Monday, August 20, 2018

Japanese Basketball Players Bow In Apology After They Were Caught Sleeping With Prostitutes

Four Japanese basketball players were forced to bow in apology after being caught sleeping with alleged prostitutes at the Asian Games.

Yuya Nagayoshi, 27, Takuya Hashimoto, 23, Takuma Sato, 23, and Keita Imamura, 22 were kicked off the team and sent home after the wild night out in Jakarta.

Yasuhiro Yamashita, chief of the Japanese delegation, said the men went to a hotel for sex with the women after the team's victory against Qatar last Thursday.

He told Japanese news agency Kyodo News that the players left the athlete's village around 10pm before going to entertainment district Block M in Jakarta.

There, they were spotted having dinner and drinks in their team uniforms before leaving the restaurant and being solicited by a Japanese-speaking pimp.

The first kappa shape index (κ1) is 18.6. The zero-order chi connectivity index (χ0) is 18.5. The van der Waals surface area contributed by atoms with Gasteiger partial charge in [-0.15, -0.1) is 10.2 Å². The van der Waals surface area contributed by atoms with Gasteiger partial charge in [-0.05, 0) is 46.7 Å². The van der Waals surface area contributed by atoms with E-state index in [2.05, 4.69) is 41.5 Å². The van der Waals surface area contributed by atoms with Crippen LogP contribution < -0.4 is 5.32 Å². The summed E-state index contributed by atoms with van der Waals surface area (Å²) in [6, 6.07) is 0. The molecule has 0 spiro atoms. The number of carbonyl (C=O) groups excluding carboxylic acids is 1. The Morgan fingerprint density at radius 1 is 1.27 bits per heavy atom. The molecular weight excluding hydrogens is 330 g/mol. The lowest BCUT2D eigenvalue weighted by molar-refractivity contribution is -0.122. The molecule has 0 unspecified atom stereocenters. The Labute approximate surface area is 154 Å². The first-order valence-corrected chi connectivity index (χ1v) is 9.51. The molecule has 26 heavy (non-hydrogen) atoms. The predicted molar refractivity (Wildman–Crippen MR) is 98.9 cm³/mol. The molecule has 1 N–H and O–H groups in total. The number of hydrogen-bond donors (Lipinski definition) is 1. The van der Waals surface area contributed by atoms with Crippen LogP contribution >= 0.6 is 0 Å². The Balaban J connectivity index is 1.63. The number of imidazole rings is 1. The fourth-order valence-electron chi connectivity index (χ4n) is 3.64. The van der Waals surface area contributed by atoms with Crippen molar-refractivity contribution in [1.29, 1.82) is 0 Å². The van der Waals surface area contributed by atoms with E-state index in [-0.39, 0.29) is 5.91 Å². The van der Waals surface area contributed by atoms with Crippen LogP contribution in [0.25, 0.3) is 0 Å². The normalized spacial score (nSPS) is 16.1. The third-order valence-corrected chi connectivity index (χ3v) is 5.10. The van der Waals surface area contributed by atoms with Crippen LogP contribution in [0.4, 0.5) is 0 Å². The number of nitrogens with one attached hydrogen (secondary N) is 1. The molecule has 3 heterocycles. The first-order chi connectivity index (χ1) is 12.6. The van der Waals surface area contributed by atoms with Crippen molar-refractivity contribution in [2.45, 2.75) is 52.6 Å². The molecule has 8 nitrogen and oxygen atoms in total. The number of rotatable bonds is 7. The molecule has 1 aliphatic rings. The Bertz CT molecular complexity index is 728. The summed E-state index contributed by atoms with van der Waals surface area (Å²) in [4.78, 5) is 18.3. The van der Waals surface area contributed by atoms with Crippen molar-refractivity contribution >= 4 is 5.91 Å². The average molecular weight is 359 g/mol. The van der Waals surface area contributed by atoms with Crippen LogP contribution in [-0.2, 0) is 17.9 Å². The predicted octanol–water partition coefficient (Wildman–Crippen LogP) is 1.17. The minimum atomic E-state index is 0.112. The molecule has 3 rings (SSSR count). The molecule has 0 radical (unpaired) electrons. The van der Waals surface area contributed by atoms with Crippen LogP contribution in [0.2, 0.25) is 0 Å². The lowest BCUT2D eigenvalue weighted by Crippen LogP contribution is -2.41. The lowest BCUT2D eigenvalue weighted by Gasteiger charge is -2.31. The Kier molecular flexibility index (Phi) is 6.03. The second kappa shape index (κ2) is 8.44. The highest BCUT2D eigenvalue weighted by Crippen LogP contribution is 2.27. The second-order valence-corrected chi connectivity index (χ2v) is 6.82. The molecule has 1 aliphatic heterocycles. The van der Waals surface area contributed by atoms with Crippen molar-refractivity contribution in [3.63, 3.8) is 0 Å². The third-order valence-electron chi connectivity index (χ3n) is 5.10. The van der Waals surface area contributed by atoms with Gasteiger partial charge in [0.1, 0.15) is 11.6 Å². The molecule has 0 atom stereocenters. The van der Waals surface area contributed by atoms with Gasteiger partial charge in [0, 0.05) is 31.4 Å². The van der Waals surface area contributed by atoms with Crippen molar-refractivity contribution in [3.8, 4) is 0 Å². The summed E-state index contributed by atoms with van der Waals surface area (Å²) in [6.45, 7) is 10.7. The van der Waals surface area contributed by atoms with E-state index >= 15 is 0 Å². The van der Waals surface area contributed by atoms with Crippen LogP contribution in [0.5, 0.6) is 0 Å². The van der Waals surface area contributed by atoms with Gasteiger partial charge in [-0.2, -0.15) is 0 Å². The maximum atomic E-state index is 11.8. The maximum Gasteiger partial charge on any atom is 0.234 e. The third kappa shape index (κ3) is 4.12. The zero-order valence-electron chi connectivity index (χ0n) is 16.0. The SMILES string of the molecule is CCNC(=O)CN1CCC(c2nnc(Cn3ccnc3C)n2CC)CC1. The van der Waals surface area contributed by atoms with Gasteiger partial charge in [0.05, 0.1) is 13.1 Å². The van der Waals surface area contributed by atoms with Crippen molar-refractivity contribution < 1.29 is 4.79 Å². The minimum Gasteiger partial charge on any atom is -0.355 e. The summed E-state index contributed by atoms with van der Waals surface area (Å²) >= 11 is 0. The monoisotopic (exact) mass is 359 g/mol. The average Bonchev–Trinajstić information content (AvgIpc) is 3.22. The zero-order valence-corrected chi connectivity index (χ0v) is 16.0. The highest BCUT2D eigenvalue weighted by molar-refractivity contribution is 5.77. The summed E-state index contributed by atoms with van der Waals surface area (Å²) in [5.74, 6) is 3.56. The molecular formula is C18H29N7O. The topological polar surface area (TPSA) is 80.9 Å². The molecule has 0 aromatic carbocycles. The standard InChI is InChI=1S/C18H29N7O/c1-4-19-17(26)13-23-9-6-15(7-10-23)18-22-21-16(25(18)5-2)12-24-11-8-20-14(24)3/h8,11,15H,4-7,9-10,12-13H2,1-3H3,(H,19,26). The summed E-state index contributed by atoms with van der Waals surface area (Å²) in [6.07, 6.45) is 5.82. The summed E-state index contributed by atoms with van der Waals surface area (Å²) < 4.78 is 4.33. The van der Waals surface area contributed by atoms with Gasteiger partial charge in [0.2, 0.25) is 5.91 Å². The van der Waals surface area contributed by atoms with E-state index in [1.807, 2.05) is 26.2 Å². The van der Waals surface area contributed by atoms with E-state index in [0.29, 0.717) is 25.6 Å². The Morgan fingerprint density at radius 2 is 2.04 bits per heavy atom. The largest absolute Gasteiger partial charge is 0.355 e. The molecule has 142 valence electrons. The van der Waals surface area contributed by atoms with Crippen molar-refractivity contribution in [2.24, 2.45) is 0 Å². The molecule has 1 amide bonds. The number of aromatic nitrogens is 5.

They were introduced to women from a nearby nightclub before going to a hotel and did not return to the athlete's village until the following morning.

'They paid for the services of prostitutes,' Yamashita said.

'There were actions that violated the national team's code of conduct...and it betrayed the expectations of Japanese citizens,' Yamashita said.

'As the chief of the delegation, it is very regrettable and I deeply apologize from the bottom my heart,' 

The incident took place after Japan's 82-71 win over Qatar in a group-stage game last Thursday.

Japanese Olympic officials said they learned of the incident after a newspaper published photographs of the players out on the town.

The players had to pay for their own flights home, officials added.

The eight remaining players in the Japan squad have a game against Hong Kong on Wednesday.

Olympic Council of Asia president Sheikh Ahmad al-Fahad al-Sabah said it was important for athletes to understand that they're expected to act as role models while representing their countries.

Asked to comment on what a Japanese journalist described as a prostitution scandal, Sheikh Ahmad commended the Japan Olympic Committee for acting swiftly to deal with the matter.

'Athletes should be the good symbol of their society,' Sheikh Ahmad said. 'To represent the country is not only to stand with the medal.

'It's how you behave with the other athletes, the officials, volunteers ... (and) give a good example.'